Growing Range -  Morus alba has a very wide distribution range in Asia and Europe (from Korea to Spain, including China, India, Central Asia and the Near East); in Africa (North and East Africa) and in the Americas (from the United States to Argentina, including Mexico, Central America, Colombia and Brazil). The origins of most cultivated mulberry varieties are believed to be in the China/Japan area and in the Himalayan foothills.


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Morus alba leaf variation - https://en.wikipedia.org/wiki/Morus_alba

Description -  A fast-growing, small to medium-sized tree growing to 10-20m tall. It is generally a short-lived tree although there are some specimens known to be over 250 years old. Fruits can be white at maturity on a few trees, but are usually dark purple and 3 to 6cm long. The fruits ripen from mid spring - late summer (depending on species and cultivar). The leaves are usually shiny, dark green and smooth but can be yellowish green. Most leaves are not lobed, but some can be. The juvenile growth is often lobed.

Sexual Reproduction - The trees can be dioecious or monoecious, and sometimes will change from one sex to another. The flowers are held on short, green, pendulous, catkins that appear in the axils of the current season's growth and on spurs on older wood. They are wind pollinated and some cultivars will set fruit without any pollination. The White Mulberry is notable for the rapid release of its pollen, which is launched at over half the speed of sound!

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Mulberry flowers - in some cases the male and female flowers are on the same tree (monoecious) and in other cases the male and female flowers are on separate trees (dioecious).

Light Preferences - Mulberries thrive in full sun but can grow well in partial shade.

Water needs - The plants are drought tolerant but grow best and yield high in areas with rainfall between 600 -1500mm/yr. In our location with average annual rainfall of 580mm they grow well without irrigation. I have seen Mulberry growing well in wetlands and on riverbanks, as the plants are tolerant to sporadic water logging although they usually occur in non-wetlands. 

Habitat - Morus alba commonly invades old fields, roadsides, forest edges, urban environments, and other disturbed areas. It grows well in natural forests, planted forests, range/grasslands, ruderal/disturbed areas and urban areas.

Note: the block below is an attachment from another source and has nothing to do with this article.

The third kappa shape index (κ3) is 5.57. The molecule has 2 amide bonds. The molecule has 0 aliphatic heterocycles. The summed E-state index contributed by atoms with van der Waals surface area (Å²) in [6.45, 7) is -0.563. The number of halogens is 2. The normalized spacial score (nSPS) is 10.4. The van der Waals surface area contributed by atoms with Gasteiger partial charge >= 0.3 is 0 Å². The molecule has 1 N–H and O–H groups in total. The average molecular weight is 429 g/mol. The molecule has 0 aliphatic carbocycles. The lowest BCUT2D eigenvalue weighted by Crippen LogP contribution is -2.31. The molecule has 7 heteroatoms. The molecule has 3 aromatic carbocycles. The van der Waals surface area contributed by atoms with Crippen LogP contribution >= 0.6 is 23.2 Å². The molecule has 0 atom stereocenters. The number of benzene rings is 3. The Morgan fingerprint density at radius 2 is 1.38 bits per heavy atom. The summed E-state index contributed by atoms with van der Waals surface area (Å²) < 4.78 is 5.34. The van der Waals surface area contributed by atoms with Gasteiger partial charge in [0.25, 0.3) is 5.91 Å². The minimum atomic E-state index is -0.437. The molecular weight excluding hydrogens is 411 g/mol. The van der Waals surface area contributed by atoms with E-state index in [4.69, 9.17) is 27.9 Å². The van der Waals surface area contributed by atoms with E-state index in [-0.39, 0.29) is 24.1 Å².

Hardiness USDA - 4b - 9a  A very hardy tree tolerating temperatures down to -36oC but also comfortable in sub tropical and Mediterranean climates. Morus alba is the most cold resistant of the Mulberry trees.

Ecology - Many small mammals feed on mulberries, including birds, foxes, squirrels and rodents. Deer browse on the twigs and foliage and a range of insects inhabit the crowns of mature trees. In our experience Ladybirds are attracted to the Mulberry fruit. Mulberry is often associated with mycorrhizae including Glomus mosseae and Glomus fasciculatum.     

Where to Plant

Climatic Limitations - Mulberries thrive over a very wide range of climates especially warm temperate but also Mediterranean, sub-tropical and tropical, where they can be grown as evergreens.

Soil - They prefer a warm, moist, well-drained loamy soil in a sunny position. However they are adapted to coarse, medium, and fine soils. They tolerate a pH range of 5.0-7.0.

Location - The trees are tolerant of wind, drought, cold and partial shade so you can pretty much plant them anywhere. The plant is also quite salt tolerant once established. A few things to consider when choosing a location is that the fruit fall can extend 6-8 weeks and once mature it's practically impossible to harvest let alone consume all that fruit, so placing the tree in a place where the fruit fall will not be a nuisance is a good idea. Much to the pleasure of our pigs we set their pen under one half of our Mulberry tree with some of the tree overhanging the chicken coop also.

The trees can get large and will cast a heavy shade when mature so this should also be taken into consideration. We lift the lower limbs of our trees to allow space and light for a range of smaller trees, shrubs and herbs (see Mulberry polyculture later).

Pollination/Fertilisation - Some cultivars will produce greater yields if allowed to cross-pollinate, although many cultivars (monoecious types) do not need cross-pollination at all. Some Mulberries can even produce fruit without any pollination. Pollination occurs by wind.

Feeding, Irrigation and Care

Feeding - Mulberry require little fertilisation. When planting out new trees top dressing the planting hole with  20 - 30 L of compost and repeating this in early spring for the first 2 years will be more than enough to get them going. After this they should be fine, especially so if you are growing the tree in polycultures.   

Irrigation - The trees will grow faster and produce more fruit with access to water during the flowering and fruiting period. Young trees should be mulched well each spring and irrigated for the first 2-3  years with 30 L of water every 2-4 weeks without rain. The trees develop deep taproots that should be able to access ground water if available.